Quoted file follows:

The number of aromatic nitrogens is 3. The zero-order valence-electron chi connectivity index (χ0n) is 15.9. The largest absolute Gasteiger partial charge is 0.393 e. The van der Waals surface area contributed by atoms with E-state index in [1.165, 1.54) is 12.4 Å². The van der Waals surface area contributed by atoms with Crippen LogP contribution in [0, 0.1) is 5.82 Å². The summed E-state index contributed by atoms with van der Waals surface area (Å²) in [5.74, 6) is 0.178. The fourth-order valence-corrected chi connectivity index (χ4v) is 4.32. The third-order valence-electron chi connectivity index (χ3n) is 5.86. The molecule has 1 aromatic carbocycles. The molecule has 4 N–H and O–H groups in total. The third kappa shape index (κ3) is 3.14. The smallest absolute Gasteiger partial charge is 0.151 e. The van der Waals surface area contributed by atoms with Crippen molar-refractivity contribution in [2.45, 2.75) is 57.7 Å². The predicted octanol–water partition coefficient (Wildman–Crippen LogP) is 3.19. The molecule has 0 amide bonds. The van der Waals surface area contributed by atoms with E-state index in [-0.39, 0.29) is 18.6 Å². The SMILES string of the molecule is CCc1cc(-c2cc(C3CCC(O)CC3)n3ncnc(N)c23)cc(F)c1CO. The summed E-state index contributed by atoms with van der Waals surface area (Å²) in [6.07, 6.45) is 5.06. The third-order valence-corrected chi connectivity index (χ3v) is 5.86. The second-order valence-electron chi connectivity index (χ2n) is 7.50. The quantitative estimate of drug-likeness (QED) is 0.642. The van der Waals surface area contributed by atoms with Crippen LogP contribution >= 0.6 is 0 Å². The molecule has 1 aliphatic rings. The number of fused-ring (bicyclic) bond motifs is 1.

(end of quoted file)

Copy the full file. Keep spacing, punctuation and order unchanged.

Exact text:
The number of aromatic nitrogens is 3. The zero-order valence-electron chi connectivity index (χ0n) is 15.9. The largest absolute Gasteiger partial charge is 0.393 e. The van der Waals surface area contributed by atoms with E-state index in [1.165, 1.54) is 12.4 Å². The van der Waals surface area contributed by atoms with Crippen LogP contribution in [0, 0.1) is 5.82 Å². The summed E-state index contributed by atoms with van der Waals surface area (Å²) in [5.74, 6) is 0.178. The fourth-order valence-corrected chi connectivity index (χ4v) is 4.32. The third-order valence-electron chi connectivity index (χ3n) is 5.86. The molecule has 1 aromatic carbocycles. The molecule has 4 N–H and O–H groups in total. The third kappa shape index (κ3) is 3.14. The smallest absolute Gasteiger partial charge is 0.151 e. The van der Waals surface area contributed by atoms with Crippen molar-refractivity contribution in [2.45, 2.75) is 57.7 Å². The predicted octanol–water partition coefficient (Wildman–Crippen LogP) is 3.19. The molecule has 0 amide bonds. The van der Waals surface area contributed by atoms with E-state index in [-0.39, 0.29) is 18.6 Å². The SMILES string of the molecule is CCc1cc(-c2cc(C3CCC(O)CC3)n3ncnc(N)c23)cc(F)c1CO. The summed E-state index contributed by atoms with van der Waals surface area (Å²) in [6.07, 6.45) is 5.06. The third-order valence-corrected chi connectivity index (χ3v) is 5.86. The second-order valence-electron chi connectivity index (χ2n) is 7.50. The quantitative estimate of drug-likeness (QED) is 0.642. The van der Waals surface area contributed by atoms with Crippen LogP contribution >= 0.6 is 0 Å². The molecule has 1 aliphatic rings. The number of fused-ring (bicyclic) bond motifs is 1.